Six Sigma and more:
New Year’s resolutions: Turning dreams into action
It is the season to begin breaking our new year’s resolutions! Since resolutions seem somewhat like the hopes, dreams, and visions I wrote about in December, I thought this might be a good time to revisit that theme with an eye on how to make them a reality.
First, let’s review my admonitions in December:
- Dream big enough
- Write your dream down and revisit it periodically
- Share your dream with others
- Make time to pursue it by deleting something you are already doing.
Now, let’s build on those admonitions.
Many years ago, in a Leadership and Mastery workshop conducted by Peter Senge and Daniel Kim, Peter said some things about this area of visioning and making it happen that stayed with me. Using the analogy of a rubber band, he noticed that if we hold the vision at one end of the rubber band and the reality at the other, the bigger the vision the tighter the tension in the rubber band.
We, of course, are like the rubber band and, frequently, would like to reduce the tension. As Peter explained, we tend to reduce the tension by reducing the size of the vision for a couple of reasons. First, we tend to believe we are not worthy to achieve really big visions. Second, we believe we are not capable of achieving really big visions. I think most of us need to get over it. Those two beliefs reduce the size of our dreams. They also pop up whenever we run up against an obstacle in our journey toward achieving our vision. Unconsciously perhaps, we think “I guess I really didn’t deserve that one,” or “I guess I’m really not smart enough or powerful enough to make that dream happen.” In anticipation of those psychological roadblocks to achieving a vision that is worthy of us, we can take a few actions.
Develop a plan. We all develop plans, but usually they are to achieve a “realistic” goal. They still work for accomplishing big dreams. Some of us are comfortable detailing a step-by-step set of actions. Some of us work out the large goals within the vision. Some of us use Program Evaluation and Review Technique (PERT) charts, Gantt charts, and critical path charts (CPC). In an organizational framework, there is, of course management by objectives (MBO), the well-conceived and usually poorly-implemented management tool. As you know, Hoshin Planning is also another good choice. You may be happy with your own Six Sigma approach to the implementation of change. My favorite tool is the systematic diagram because, for me, it is less structured and more flexible. That flexibility helps me with what, I think, is most important for “big vision” planning. Dream big, take small steps, and seize opportunity.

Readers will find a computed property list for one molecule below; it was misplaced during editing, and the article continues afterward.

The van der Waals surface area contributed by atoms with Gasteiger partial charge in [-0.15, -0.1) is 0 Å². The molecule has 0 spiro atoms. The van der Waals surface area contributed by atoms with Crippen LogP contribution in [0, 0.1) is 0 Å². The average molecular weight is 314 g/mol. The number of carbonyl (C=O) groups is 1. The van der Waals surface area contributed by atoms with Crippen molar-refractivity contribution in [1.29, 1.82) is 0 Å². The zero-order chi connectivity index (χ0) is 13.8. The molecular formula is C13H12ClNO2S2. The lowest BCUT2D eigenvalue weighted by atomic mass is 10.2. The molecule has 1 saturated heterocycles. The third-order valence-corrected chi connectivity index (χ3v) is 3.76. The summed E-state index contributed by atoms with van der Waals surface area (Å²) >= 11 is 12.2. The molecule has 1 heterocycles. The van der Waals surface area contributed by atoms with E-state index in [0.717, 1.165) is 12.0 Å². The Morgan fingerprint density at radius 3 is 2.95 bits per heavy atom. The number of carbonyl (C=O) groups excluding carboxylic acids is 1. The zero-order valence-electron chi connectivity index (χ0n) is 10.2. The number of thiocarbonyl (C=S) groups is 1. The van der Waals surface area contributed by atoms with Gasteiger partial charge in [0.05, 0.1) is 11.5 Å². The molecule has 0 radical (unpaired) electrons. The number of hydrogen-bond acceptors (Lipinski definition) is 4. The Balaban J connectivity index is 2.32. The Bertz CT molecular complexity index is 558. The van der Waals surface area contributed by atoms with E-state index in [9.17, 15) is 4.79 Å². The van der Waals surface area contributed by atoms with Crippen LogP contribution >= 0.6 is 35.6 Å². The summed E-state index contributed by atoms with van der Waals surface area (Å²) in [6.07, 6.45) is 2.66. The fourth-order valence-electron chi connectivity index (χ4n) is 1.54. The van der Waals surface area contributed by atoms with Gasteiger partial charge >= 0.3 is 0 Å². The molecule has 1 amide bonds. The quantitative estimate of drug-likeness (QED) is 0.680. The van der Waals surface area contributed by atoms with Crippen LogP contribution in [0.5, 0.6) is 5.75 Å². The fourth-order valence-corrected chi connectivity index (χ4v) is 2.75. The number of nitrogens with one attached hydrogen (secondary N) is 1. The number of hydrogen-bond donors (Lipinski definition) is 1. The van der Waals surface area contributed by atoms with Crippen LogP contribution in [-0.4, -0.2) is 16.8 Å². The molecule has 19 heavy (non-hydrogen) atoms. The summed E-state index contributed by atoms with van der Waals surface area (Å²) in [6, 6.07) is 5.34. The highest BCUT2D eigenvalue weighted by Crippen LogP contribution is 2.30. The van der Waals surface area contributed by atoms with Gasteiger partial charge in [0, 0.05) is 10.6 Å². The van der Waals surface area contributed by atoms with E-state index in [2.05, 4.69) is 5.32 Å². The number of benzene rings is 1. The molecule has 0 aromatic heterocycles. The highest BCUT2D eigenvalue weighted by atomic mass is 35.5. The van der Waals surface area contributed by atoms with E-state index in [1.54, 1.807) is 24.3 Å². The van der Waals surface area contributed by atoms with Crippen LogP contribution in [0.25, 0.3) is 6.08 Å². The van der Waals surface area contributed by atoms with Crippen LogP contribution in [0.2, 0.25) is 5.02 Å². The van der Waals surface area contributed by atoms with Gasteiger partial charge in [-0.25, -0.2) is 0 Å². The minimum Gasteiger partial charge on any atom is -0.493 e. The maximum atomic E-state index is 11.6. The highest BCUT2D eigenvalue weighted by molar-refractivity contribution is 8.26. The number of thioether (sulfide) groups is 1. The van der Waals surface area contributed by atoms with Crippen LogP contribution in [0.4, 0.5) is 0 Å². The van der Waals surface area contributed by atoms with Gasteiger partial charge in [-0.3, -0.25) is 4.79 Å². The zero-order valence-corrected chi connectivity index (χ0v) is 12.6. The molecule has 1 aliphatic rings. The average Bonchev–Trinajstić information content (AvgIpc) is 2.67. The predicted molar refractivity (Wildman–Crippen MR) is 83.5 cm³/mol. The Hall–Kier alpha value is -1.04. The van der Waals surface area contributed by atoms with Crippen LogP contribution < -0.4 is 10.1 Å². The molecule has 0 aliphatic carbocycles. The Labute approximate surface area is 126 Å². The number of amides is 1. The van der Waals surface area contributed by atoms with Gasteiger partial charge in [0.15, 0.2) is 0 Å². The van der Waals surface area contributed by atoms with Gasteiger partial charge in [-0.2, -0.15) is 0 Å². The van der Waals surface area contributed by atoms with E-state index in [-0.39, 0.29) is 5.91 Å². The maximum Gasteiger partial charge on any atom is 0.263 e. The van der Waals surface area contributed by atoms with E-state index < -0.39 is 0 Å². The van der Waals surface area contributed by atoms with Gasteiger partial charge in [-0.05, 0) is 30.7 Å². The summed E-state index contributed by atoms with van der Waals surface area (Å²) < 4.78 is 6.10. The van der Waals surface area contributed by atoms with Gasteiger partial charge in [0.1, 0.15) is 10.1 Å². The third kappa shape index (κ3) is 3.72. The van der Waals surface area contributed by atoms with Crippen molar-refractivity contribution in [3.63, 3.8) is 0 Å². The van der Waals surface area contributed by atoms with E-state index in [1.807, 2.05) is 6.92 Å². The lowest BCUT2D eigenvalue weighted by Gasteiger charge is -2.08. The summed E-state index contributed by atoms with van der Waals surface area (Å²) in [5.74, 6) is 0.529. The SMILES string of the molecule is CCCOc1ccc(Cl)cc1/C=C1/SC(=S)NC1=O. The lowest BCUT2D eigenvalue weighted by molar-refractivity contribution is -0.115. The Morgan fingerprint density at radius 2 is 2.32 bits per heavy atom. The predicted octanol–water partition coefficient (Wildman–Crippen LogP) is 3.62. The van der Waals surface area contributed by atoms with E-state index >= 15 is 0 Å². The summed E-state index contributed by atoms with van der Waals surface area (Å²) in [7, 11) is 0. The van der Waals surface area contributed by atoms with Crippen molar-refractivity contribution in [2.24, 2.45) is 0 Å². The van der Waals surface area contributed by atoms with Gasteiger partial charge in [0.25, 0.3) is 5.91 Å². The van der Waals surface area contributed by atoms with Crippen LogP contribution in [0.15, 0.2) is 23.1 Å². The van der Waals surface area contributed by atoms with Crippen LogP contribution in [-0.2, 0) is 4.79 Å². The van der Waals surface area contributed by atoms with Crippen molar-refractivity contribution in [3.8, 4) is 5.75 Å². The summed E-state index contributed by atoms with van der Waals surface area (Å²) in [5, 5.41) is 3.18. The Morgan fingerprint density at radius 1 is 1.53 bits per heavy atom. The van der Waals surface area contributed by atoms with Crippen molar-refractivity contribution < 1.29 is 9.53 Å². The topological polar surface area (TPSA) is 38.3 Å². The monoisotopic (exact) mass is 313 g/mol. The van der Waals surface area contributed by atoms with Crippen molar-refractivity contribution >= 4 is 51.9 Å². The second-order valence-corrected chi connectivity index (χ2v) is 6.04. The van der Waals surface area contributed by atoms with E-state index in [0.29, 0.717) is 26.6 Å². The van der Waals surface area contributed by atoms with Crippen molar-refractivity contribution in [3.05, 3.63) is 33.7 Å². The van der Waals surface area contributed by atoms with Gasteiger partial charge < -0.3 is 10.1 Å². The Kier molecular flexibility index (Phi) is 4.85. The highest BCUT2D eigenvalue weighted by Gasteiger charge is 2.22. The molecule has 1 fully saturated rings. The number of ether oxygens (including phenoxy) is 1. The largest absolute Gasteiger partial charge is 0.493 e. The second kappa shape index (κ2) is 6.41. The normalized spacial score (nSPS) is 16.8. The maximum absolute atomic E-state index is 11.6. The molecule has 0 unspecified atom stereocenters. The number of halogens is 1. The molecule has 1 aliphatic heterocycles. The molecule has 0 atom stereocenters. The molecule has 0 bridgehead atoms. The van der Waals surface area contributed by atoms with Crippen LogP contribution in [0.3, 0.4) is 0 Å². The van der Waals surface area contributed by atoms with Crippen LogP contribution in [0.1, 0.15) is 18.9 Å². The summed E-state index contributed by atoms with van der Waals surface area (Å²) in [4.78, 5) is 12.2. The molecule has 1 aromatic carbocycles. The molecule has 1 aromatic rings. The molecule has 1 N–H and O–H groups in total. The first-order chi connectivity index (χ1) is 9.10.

Make your next step or steps small enough to achieve in one sitting. What can you do in a day, an hour, or 10 minutes? You don’t, however, need to work out the details beyond that next step. It may, in fact, be counterproductive to work out that detail because of my last suggestion, seizing the opportunity. Our very wise friend and colleague, Rita Cleary, likes to say that she only does things that are “light as a feather.” She keeps a bowl of feathers in her office to remind herself and others that when we run up against an obstacle, we don’t need to butt our heads against it. Just wait for another opportunity. I am reminded of this while watching some great football running backs over the weekend. When they run up against a would be tackler, they dodge, they spin, they twist, they dive, or they move laterally. They may even stop or move backward to seize another opportunity. In case it’s not obvious, I think our detailed plans usually only work as originally conceived when our goals were so easy that we didn’t really need a plan, just a few steps. The world is ever-changing and the road to big visions is never linear.
In December, I suggested sharing your dream with others. Here, I’m suggesting you go a little further. Ask for help. If you are reluctant to ask for help directly, as many of us are, you might try asking for guidance. Ask folks what you can do to make your dream a reality. You are likely to get useful recommendations and even some help beyond the recommendations.
The last thing I suggested in December was to delete something you are already doing. This idea is not new news, but it is difficult. I do it by prioritizing using my calendar. I only have so much time in the day. Nearly all my consequential actions are on my calendar. I know that is not the most efficient or even effective way to plan, but, using Microsoft Outlook, which is convenient for me, it is the best I have figured out. I think that Steven Covey, in The 7 Habits of Highly Effective People (Simon and Schuster, New York: 1989) provides the best approach to prioritizing and I highly recommend reading it if you have not already. I’d like to add two other ideas to making it happen.
Celebrate each step along the way. Some folks recommend rewarding yourself. My rewards are simple, because I have an amazingly loving wife, Carole. Whenever I accomplish the smallest task, I happily announce it to my wife. Maybe my reward is a high five, maybe a “way to go,” maybe a hug or a kiss. Whatever works for you, don’t forget to celebrate enthusiastically and often. You deserve it.
Finally, persevere. If your dream is big enough, it is worth the effort. We all know the importance of persistence. Here’s what Albert Einstein said:
“Many of the great achievements of the world were accomplished by tired and discouraged men who kept on working.”
As always, I treasure your comments and questions. I’m particularly interested in your ideas about how to make things happen. We have big things to do. I’m at firstname.lastname@example.org.
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